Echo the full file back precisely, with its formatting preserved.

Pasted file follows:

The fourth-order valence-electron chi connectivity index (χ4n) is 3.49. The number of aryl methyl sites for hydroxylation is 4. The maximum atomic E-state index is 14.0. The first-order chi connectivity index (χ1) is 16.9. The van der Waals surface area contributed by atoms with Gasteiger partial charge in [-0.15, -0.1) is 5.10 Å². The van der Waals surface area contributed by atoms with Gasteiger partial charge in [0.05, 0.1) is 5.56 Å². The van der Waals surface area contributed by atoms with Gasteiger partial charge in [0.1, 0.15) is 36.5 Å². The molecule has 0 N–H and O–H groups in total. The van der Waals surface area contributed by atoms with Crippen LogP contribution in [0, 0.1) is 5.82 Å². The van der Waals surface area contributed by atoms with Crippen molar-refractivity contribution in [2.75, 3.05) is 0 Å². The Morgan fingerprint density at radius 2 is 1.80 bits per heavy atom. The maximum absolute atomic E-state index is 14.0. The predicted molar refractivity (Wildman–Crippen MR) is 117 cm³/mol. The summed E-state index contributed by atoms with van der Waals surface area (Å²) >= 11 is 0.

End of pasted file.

The fourth-order valence-electron chi connectivity index (χ4n) is 3.49. The number of aryl methyl sites for hydroxylation is 4. The maximum atomic E-state index is 14.0. The first-order chi connectivity index (χ1) is 16.9. The van der Waals surface area contributed by atoms with Gasteiger partial charge in [-0.15, -0.1) is 5.10 Å². The van der Waals surface area contributed by atoms with Gasteiger partial charge in [0.05, 0.1) is 5.56 Å². The van der Waals surface area contributed by atoms with Gasteiger partial charge in [0.1, 0.15) is 36.5 Å². The molecule has 0 N–H and O–H groups in total. The van der Waals surface area contributed by atoms with Crippen LogP contribution in [0, 0.1) is 5.82 Å². The van der Waals surface area contributed by atoms with Crippen molar-refractivity contribution in [2.75, 3.05) is 0 Å². The Morgan fingerprint density at radius 2 is 1.80 bits per heavy atom. The maximum absolute atomic E-state index is 14.0. The predicted molar refractivity (Wildman–Crippen MR) is 117 cm³/mol. The summed E-state index contributed by atoms with van der Waals surface area (Å²) >= 11 is 0.